Data publishing repositories
Choosing the repository
There are a number of data repositories available, and the best one for you depends on your goals, needs and data. Some things to consider:
- Persistent identifier: Does the repository provide a DOI or some other identifier?
- Long-term availability of your data: Is the repository managed by a company, society, institution or government?
- Impact and visibility: From which repository would the potential reusers best find your dataset?
- Support for certain metadata, file format or data presentation features. Some discipline-specific repositories have useful features that add value and reuse potential to your data.
Recommended data repositories
We recommend using a reliable discipline-specific repository to maximize the impact of your dataset. You can look for a discipline-specific repository from the sources linked below. If a suitable discipline-specific repository is not available, we recommend Zenodo as a general purpose data repository.
Discipline-specific data repositories
Consider submitting your data to discipline-specific, community-recognised repositories when possible. To find a data repository, you can start with these services:
- Open Research Europe lists approved repositories in their Data guidelines chapter 2.2
- List of data repositories categorized by disciplines, from the University of Chigago Library
- List of recommended data repositories by the data journal Scientific data
- Search the re3data registry of research data repositories directly or with the Repository Finder by DataCite
- List of data repositories in Open Access Directory
Examples of discipline-specific repositories
These repositories have been used in Aalto University to open datasets
General purpose data repositories
These repositories are not limited to any domain or discipline, but they accept any kind of research data.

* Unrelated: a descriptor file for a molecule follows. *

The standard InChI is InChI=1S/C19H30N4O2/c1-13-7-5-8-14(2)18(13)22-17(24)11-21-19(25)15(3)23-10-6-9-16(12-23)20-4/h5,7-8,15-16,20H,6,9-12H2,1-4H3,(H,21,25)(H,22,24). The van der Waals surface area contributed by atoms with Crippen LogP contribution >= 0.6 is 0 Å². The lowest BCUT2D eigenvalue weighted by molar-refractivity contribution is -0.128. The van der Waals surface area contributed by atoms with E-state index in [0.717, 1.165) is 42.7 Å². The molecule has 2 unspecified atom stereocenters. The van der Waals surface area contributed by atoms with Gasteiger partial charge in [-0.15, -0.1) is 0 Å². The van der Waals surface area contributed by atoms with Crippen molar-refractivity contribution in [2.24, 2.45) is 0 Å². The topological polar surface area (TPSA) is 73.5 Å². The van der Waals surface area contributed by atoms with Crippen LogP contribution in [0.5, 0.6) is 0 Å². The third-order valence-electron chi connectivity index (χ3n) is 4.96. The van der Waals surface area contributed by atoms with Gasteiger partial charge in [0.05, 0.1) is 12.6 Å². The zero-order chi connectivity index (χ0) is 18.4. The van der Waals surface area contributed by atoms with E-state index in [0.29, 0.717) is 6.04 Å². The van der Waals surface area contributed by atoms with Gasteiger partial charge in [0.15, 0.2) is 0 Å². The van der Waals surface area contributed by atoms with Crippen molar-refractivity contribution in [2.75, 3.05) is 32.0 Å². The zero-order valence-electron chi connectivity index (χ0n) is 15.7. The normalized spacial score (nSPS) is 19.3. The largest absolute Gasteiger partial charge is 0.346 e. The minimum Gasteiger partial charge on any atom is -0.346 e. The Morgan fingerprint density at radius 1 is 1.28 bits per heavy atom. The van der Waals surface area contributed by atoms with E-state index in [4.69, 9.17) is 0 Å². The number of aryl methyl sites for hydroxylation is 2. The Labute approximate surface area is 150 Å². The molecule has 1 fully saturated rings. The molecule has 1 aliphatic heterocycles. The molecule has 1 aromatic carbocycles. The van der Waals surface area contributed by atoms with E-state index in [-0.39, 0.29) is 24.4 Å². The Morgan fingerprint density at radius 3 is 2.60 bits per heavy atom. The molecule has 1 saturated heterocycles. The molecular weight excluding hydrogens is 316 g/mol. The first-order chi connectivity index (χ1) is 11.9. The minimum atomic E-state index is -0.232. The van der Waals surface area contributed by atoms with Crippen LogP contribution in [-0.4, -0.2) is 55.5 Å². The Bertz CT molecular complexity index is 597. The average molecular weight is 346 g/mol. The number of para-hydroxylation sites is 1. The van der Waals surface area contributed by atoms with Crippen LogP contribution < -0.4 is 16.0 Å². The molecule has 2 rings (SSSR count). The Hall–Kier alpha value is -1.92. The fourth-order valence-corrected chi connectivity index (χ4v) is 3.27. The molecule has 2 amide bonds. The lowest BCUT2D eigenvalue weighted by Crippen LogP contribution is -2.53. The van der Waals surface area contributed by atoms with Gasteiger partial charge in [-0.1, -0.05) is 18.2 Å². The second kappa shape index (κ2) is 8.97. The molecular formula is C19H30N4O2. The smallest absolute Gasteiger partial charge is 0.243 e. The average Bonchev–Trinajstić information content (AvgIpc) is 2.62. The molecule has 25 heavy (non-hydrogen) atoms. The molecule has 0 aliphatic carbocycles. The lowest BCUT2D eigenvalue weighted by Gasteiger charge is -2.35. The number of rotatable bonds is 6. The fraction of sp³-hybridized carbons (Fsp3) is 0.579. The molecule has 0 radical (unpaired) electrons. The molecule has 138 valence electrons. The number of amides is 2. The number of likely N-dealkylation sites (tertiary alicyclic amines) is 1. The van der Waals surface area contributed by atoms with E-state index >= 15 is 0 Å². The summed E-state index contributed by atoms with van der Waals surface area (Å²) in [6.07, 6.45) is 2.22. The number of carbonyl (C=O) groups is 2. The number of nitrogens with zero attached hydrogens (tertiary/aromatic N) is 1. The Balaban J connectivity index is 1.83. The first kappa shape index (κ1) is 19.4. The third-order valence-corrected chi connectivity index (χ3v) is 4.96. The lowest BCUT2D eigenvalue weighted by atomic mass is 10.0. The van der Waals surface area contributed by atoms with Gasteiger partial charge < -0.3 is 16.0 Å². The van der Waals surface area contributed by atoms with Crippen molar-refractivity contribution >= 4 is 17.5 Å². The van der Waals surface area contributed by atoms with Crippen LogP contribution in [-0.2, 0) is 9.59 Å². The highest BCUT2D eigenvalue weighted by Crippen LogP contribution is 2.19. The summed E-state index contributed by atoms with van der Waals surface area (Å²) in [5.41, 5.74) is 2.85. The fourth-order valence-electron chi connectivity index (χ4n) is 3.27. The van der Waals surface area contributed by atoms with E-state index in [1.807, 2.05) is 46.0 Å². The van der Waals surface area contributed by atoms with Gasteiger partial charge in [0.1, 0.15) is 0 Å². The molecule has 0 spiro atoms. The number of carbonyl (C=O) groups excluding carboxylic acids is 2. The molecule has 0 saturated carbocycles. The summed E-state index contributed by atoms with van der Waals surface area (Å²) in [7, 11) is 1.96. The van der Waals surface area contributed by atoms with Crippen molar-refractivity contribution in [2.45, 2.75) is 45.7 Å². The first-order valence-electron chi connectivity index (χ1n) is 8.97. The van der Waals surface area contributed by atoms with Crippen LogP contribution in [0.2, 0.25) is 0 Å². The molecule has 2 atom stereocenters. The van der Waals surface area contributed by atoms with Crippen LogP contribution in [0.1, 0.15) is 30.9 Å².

Below are service descriptions for three repositories: Zenodo, B2SHARE and Fairdata.
Zenodo is a catch-all repository for any kind of research data.
B2SHARE is the user-friendly, reliable and trustworthy EUDAT service to store and publish research data from diverse contexts.
The Fairdata services enable verifiable and reproducible science and secure preservation of digital research outputs.
Scientific data journals
The key issue in scientific data journals is that the articles do not include analysis of data, but the journals provide a forum to describe and document research data sets. For the researchers that have a specific interest to produce or create data, the data journals may be a relevant publishing channel.
Examples on general or multidisciplinary data journals
- Promotes external, public repositories and recommends interlinking the data and the article.
- Elsevier recommends to publish a data article via the journal, even in cases where the article has been published in another Elsevier journal.
- Enables authors “enrich online article by uploading relevant computer code and data to the RunMyCode repository … “.
- Publish descriptions of data from new or published studies; in latter case dataset must provide new content.
- Covers a broad range of natural science disciplines and will consider descriptions of quantitative datasets from the social sciences, too.
Examples on research field specific data journals
Record description of your dataset to ACRIS, our local catalog
ACRIS (Aalto Current Research Information System) is Aalto's research information management system - the home for Aalto's research information. It is important that you insert the description of your dataset in ACRIS, since universities are judged based on data produced and openness. The instructions for adding dataset description to ACRIS are attached below.
Links to research data management instructions
Follow these links to navigate through research data management instructions.
Properly managed research data creates competitive edge and is an important part of a high-quality research process. Here you will find links to support, services and instructions for research data management.